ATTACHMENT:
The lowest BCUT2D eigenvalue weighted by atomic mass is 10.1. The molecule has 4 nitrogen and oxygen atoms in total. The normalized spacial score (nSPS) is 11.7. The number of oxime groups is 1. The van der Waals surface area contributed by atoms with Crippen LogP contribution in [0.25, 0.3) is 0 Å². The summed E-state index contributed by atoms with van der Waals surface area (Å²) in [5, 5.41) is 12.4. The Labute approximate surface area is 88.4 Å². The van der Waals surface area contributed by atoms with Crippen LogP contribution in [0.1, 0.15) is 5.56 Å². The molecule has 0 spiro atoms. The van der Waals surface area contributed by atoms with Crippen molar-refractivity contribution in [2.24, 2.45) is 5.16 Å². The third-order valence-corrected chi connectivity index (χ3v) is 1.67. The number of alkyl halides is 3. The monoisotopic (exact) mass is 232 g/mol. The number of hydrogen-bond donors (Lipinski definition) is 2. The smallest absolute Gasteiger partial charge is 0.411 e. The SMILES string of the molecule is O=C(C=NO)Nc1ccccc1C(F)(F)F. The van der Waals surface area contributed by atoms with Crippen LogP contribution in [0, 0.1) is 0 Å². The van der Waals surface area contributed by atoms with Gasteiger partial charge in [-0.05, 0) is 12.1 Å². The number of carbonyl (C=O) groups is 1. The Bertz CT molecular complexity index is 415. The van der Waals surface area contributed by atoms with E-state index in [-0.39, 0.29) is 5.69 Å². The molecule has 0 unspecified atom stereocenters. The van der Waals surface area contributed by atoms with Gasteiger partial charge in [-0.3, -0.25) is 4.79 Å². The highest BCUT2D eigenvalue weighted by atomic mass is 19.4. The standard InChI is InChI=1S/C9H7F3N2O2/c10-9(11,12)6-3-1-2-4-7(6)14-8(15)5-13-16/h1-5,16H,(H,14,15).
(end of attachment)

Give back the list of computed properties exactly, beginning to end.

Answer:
The lowest BCUT2D eigenvalue weighted by atomic mass is 10.1. The molecule has 4 nitrogen and oxygen atoms in total. The normalized spacial score (nSPS) is 11.7. The number of oxime groups is 1. The van der Waals surface area contributed by atoms with Crippen LogP contribution in [0.25, 0.3) is 0 Å². The summed E-state index contributed by atoms with van der Waals surface area (Å²) in [5, 5.41) is 12.4. The Labute approximate surface area is 88.4 Å². The van der Waals surface area contributed by atoms with Crippen LogP contribution in [0.1, 0.15) is 5.56 Å². The molecule has 0 spiro atoms. The van der Waals surface area contributed by atoms with Crippen molar-refractivity contribution in [2.24, 2.45) is 5.16 Å². The third-order valence-corrected chi connectivity index (χ3v) is 1.67. The number of alkyl halides is 3. The monoisotopic (exact) mass is 232 g/mol. The number of hydrogen-bond donors (Lipinski definition) is 2. The smallest absolute Gasteiger partial charge is 0.411 e. The SMILES string of the molecule is O=C(C=NO)Nc1ccccc1C(F)(F)F. The van der Waals surface area contributed by atoms with Crippen LogP contribution in [0, 0.1) is 0 Å². The van der Waals surface area contributed by atoms with Gasteiger partial charge in [-0.05, 0) is 12.1 Å². The number of carbonyl (C=O) groups is 1. The Bertz CT molecular complexity index is 415. The van der Waals surface area contributed by atoms with E-state index in [-0.39, 0.29) is 5.69 Å². The molecule has 0 unspecified atom stereocenters. The van der Waals surface area contributed by atoms with Gasteiger partial charge in [-0.3, -0.25) is 4.79 Å². The highest BCUT2D eigenvalue weighted by atomic mass is 19.4. The standard InChI is InChI=1S/C9H7F3N2O2/c10-9(11,12)6-3-1-2-4-7(6)14-8(15)5-13-16/h1-5,16H,(H,14,15).